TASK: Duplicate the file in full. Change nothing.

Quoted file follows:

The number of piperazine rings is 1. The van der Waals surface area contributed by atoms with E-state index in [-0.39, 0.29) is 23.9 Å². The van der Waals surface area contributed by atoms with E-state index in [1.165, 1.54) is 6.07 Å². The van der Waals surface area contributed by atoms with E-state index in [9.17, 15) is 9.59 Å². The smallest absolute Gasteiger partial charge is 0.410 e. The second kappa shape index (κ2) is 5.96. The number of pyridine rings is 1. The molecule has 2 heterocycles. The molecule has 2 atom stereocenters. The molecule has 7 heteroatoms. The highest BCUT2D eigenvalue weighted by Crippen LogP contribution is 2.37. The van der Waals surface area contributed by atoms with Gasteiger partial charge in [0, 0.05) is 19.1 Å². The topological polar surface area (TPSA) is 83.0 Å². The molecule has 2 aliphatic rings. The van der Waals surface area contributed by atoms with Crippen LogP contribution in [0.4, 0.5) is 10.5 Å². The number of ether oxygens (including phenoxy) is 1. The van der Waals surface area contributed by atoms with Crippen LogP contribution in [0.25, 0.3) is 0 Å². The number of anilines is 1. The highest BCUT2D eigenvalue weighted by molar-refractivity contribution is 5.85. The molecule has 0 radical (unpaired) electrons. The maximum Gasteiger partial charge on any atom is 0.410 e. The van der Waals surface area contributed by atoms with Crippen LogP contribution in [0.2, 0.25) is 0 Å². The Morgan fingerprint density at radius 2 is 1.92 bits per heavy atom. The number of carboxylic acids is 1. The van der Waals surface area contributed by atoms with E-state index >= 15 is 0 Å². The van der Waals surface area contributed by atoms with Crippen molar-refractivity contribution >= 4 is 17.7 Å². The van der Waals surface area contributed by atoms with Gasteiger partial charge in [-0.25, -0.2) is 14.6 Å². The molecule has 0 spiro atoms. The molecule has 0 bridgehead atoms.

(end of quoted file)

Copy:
The number of piperazine rings is 1. The van der Waals surface area contributed by atoms with E-state index in [-0.39, 0.29) is 23.9 Å². The van der Waals surface area contributed by atoms with E-state index in [1.165, 1.54) is 6.07 Å². The van der Waals surface area contributed by atoms with E-state index in [9.17, 15) is 9.59 Å². The smallest absolute Gasteiger partial charge is 0.410 e. The second kappa shape index (κ2) is 5.96. The number of pyridine rings is 1. The molecule has 2 heterocycles. The molecule has 2 atom stereocenters. The molecule has 7 heteroatoms. The highest BCUT2D eigenvalue weighted by Crippen LogP contribution is 2.37. The van der Waals surface area contributed by atoms with Gasteiger partial charge in [0, 0.05) is 19.1 Å². The topological polar surface area (TPSA) is 83.0 Å². The molecule has 2 aliphatic rings. The van der Waals surface area contributed by atoms with Crippen LogP contribution in [0.4, 0.5) is 10.5 Å². The number of ether oxygens (including phenoxy) is 1. The van der Waals surface area contributed by atoms with Crippen LogP contribution in [0.25, 0.3) is 0 Å². The number of anilines is 1. The highest BCUT2D eigenvalue weighted by molar-refractivity contribution is 5.85. The molecule has 0 radical (unpaired) electrons. The maximum Gasteiger partial charge on any atom is 0.410 e. The van der Waals surface area contributed by atoms with Crippen LogP contribution in [0.2, 0.25) is 0 Å². The Morgan fingerprint density at radius 2 is 1.92 bits per heavy atom. The number of carboxylic acids is 1. The van der Waals surface area contributed by atoms with E-state index >= 15 is 0 Å². The van der Waals surface area contributed by atoms with Crippen molar-refractivity contribution >= 4 is 17.7 Å². The van der Waals surface area contributed by atoms with Gasteiger partial charge in [-0.25, -0.2) is 14.6 Å². The molecule has 0 spiro atoms. The molecule has 0 bridgehead atoms.